Thanksgiving has passed, and the efforts of local food pantries and those who donated to them or delivered meals, helped feed many families during the holiday.
As usual, it was a tremendous effort that takes place every Thanksgiving as citizens help each other. The Lake Placid Ecumenical Food Pantry at St. Agnes Catholic Church served about 300 meals that were picked up by people in need at the church, or delivered in the Lake Placid community and beyond. Similar efforts took place in other local communities.
But it is easy to forget that the need for food donations is one that lasts all year. So as the Christmas season moves along, remember to take a moment to help keep our food pantries stocked.
Linda Young is director of Lake Placid's food pantry has said that the organization depends on local support. Charity begins at home, and food pantries are a prime example.
Keene Ecumenical Food Pantry Keene coordinator Pat Anderson said she is very grateful for all the community support her organization receives. But like most food pantries, they can always use more to keep the shelves stocked.
Shelves have been emptied at the Jay/Wilmington Ecumenical Food Pantry, which is now running low on food supplies (see story on page 14). Help is needed in the form of food or monetary donations.
There are several ways to help, not just the Jay/Wilmington pantry, but all such organizations. Local supermarkets such as Price Chopper have donation boxes where food can be conveniently given. Food donations can also be brought directly to the food pantries.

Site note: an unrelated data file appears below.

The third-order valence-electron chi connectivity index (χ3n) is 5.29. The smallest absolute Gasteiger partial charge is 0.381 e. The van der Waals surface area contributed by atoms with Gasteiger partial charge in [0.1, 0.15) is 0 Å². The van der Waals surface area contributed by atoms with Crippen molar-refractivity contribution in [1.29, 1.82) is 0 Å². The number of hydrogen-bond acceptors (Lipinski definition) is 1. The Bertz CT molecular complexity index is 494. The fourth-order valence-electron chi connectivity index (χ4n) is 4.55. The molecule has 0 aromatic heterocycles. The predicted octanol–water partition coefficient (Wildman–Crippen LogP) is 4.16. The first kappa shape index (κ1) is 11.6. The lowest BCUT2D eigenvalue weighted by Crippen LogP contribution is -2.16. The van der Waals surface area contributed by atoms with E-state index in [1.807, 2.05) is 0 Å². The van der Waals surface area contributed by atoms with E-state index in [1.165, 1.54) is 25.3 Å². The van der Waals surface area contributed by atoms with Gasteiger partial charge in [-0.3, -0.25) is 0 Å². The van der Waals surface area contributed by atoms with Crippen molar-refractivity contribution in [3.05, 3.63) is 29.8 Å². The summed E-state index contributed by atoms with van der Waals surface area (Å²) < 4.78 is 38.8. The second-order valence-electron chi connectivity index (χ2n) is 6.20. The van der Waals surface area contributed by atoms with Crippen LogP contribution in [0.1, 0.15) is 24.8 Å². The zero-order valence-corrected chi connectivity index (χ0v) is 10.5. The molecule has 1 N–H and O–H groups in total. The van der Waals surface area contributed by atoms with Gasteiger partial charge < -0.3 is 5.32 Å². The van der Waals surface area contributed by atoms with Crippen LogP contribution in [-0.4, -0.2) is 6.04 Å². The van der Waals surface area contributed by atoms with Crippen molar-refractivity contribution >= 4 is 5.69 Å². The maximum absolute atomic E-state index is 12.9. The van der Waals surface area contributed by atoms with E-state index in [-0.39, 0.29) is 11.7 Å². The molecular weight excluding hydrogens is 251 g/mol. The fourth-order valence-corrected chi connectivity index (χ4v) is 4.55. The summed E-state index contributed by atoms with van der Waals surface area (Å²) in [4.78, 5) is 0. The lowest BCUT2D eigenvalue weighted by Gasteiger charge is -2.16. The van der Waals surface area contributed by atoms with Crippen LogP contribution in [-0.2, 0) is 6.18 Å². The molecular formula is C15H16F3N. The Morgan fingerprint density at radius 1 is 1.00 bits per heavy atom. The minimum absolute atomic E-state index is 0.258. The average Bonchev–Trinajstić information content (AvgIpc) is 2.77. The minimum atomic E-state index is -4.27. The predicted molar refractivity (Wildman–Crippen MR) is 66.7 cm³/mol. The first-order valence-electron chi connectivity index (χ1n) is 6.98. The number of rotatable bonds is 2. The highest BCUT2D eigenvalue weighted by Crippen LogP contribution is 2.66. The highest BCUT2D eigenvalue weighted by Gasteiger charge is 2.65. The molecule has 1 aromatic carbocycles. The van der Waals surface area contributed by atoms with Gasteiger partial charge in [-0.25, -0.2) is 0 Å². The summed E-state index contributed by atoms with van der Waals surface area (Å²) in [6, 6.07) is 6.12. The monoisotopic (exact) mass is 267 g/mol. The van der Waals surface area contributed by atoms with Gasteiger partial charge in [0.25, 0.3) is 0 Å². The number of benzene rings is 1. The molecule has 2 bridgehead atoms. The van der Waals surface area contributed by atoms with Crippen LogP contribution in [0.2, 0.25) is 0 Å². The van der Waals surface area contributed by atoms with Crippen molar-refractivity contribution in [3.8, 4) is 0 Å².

When food is being donated from one's own shelf at home, please remember to check the expiration date on the item, as it's not a good idea to donate food that might be spoiled. Most area food pantries can really use monetary donations so the pantry workers can purchase items that are really needed.
For those who may need the service of a local food pantry, but are too proud, remember there is nothing wrong with getting some help now and then. Anyone can be in that position at any given moment. And most pantries don't verify one's need - they are there to help others.
Now is the time for us as communities to come together and help out this vital mainstay in the fight against wont in the neighborhoods where we live.
Monetary donations can be mailed to the Jay/Wilmington Food Pantry; P.O. Box 26; Wilmington, NY 12997. Food items can be dropped off at the Reuben Sanford building next to the Whiteface Community Methodist Church on state Route 86, or when the church office is open on Wednesdays, Thursdays and Fridays from 10 a.m. to 2 p.m. For more information, call Don Morrison at 946-7192.
For more information on the Lake Placid Ecumenical Food Pantry, contact Linda Young at 518-523-9620.
In Keene, the Ecumenical Food Pantry is located in the back of the Keene Public Library. For more information on donating there, call Pat Anderson at 576-9964.
Let's all help keep our food pantries stocked always. One never knows when they will be the one in need.